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Therapy dog helps Mass. EMS providers reduce stress

AMR’s ‘Freddie’ helps EMTs, paramedics deal with traumatic calls


Freddie the emotional support therapy dog spends his days at American Medical Response headquarters in Springfield, where he provides support services to first responders and others. April 30 is National Animal Therapy Day.

Don Treeger/The Republican

By Jim Kinney

SPRINGFIELD, Mass. — Freddie likes to hang out where two hallways intersect at AMR — American Medical Response — on Cottage Street.

All the better to leap up — tail wagging, eyes alert — to greet people as they arrive or possibly head over to a classroom to make his rounds among the EMTs as they train. He’ll also mosey over to the folks responsible for taking 911 calls or visit the truck bays where crews pull in with ambulances.

“You might have had a long shift,” said Andrew Aldrich, an operations supervisor. “And you get back here, and there is a dog that is happy to see you and wants to play. It makes this seem more like a home.”

Freddie and handler Melissa Piscatelli, operations manager at AMR, met with reporters Tuesday to mark National Animal Therapy Day, coming up on April 30.

There are more than 400 employees at AMR’s regional headquarters here, including 911 staffers, paramedics and EMTs who head out in ambulances and drive chair vans.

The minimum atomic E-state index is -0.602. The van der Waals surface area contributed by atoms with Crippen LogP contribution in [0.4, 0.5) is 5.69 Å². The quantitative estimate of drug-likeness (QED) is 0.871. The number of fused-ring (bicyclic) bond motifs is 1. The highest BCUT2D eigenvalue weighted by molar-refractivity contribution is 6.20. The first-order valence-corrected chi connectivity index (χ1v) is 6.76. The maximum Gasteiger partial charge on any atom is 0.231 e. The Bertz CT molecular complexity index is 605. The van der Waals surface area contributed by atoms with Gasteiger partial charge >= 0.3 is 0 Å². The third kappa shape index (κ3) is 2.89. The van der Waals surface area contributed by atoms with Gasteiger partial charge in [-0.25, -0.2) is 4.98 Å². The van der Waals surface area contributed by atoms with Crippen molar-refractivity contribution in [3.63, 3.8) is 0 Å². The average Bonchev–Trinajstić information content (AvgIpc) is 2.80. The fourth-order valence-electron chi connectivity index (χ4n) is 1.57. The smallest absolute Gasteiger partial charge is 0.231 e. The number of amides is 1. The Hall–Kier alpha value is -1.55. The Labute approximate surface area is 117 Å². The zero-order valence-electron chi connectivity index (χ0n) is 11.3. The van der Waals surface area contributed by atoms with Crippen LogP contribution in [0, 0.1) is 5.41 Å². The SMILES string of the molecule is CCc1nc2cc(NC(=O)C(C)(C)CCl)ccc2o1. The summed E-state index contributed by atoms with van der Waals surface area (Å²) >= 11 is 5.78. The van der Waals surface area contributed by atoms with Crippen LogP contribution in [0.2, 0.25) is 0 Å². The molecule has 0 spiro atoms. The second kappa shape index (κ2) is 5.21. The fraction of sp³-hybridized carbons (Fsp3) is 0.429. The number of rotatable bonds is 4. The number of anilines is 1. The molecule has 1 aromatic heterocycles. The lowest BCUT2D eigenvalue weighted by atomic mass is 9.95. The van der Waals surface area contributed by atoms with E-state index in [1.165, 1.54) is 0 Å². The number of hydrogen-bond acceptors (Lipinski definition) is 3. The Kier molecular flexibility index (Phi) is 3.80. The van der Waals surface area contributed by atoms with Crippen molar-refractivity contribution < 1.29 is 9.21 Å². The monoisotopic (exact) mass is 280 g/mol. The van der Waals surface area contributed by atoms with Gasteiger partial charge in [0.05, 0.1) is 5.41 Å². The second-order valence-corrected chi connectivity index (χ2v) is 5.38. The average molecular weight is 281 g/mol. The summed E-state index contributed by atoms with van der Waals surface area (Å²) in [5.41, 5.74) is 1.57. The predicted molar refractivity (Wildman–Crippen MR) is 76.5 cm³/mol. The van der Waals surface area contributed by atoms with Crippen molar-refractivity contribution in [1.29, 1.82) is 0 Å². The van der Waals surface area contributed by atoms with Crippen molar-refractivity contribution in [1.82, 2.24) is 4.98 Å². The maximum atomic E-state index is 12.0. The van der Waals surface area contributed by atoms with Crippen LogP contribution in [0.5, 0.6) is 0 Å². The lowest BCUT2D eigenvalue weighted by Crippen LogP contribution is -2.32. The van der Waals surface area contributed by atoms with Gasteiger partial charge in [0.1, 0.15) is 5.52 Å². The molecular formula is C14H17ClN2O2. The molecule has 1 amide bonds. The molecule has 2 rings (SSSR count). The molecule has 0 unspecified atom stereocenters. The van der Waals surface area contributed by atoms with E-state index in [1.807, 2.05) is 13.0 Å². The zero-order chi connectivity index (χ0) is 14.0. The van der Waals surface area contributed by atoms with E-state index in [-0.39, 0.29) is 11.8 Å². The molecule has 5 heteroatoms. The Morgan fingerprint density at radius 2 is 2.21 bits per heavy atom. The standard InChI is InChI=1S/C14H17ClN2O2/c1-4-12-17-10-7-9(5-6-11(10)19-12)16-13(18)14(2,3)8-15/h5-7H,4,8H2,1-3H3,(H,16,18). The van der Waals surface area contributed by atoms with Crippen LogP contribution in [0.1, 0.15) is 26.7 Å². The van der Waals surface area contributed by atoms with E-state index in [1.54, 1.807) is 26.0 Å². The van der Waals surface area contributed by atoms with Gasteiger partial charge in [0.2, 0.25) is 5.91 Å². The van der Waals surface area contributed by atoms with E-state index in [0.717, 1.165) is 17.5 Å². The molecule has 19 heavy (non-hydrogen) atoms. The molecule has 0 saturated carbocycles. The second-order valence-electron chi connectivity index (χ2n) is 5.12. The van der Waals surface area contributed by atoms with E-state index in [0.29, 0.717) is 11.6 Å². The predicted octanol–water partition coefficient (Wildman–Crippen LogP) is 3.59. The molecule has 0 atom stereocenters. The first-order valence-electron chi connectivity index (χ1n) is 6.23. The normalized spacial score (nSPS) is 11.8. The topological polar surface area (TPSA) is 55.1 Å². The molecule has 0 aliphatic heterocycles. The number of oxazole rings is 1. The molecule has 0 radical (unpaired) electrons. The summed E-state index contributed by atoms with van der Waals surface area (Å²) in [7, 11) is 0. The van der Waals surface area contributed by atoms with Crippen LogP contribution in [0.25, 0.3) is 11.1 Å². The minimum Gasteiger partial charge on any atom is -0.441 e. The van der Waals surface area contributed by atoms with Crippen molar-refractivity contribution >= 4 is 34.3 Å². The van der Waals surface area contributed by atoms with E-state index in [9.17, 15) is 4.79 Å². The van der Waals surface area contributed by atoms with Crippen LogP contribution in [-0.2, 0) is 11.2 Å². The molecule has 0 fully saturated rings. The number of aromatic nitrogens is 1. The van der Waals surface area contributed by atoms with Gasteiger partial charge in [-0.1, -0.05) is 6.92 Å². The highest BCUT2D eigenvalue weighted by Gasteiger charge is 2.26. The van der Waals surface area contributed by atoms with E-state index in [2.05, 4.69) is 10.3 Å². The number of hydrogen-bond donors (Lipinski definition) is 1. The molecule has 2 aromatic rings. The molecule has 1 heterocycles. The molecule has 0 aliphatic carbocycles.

All of them, the EMTs and paramedics especially, are subject to more stress than most workplaces, Piscatelli said.

“They see people on the worst days of their lives,” she said.

That’s why it’s important to have a bit of a stress reliever, a calming distraction, Aldrich said. Especially before heading into a important debriefing session after a major incident.

On Tuesday, Freddie, a 4-year-old goldendoodle, also got to help out teaching responders how and where to take a dog’s pulse (you feel under a rear leg).

Nero’s Law, passed in 2022, requires that EMTs at all levels complete a training course of at least three hours covering how to treat and safely transport injured police dogs.

Freddie also heads out to schools and community events. He’s visited Baystate Medical Center and gotten to know the therapy dog there. He’s good with children and likes to visit schools.

On the serious side of their work, Freddie and Piscatelli respond to mass casualty incidents, critical incident stress management debriefings, natural disasters and large-scale events.

They recently headed to a Police Department on Long Island, where officers suffered a loss.

“We will go anywhere we are invited,” said Piscatelli.

As his handler, Freddie goes home at night with her.

He’ll check in with Piscatelli at her desk during the day. But often it’s just a part of his rounds.

There are leashes at the doors. He knows if he goes by a door and sits, he’ll cajole someone into taking him for a walk.

Freddie arrived as a 12-week-old puppy in January 2020 , and his training involved basic obedience and getting accustomed to crowds and equipment — no small task during early COVID, when most places were shut down.

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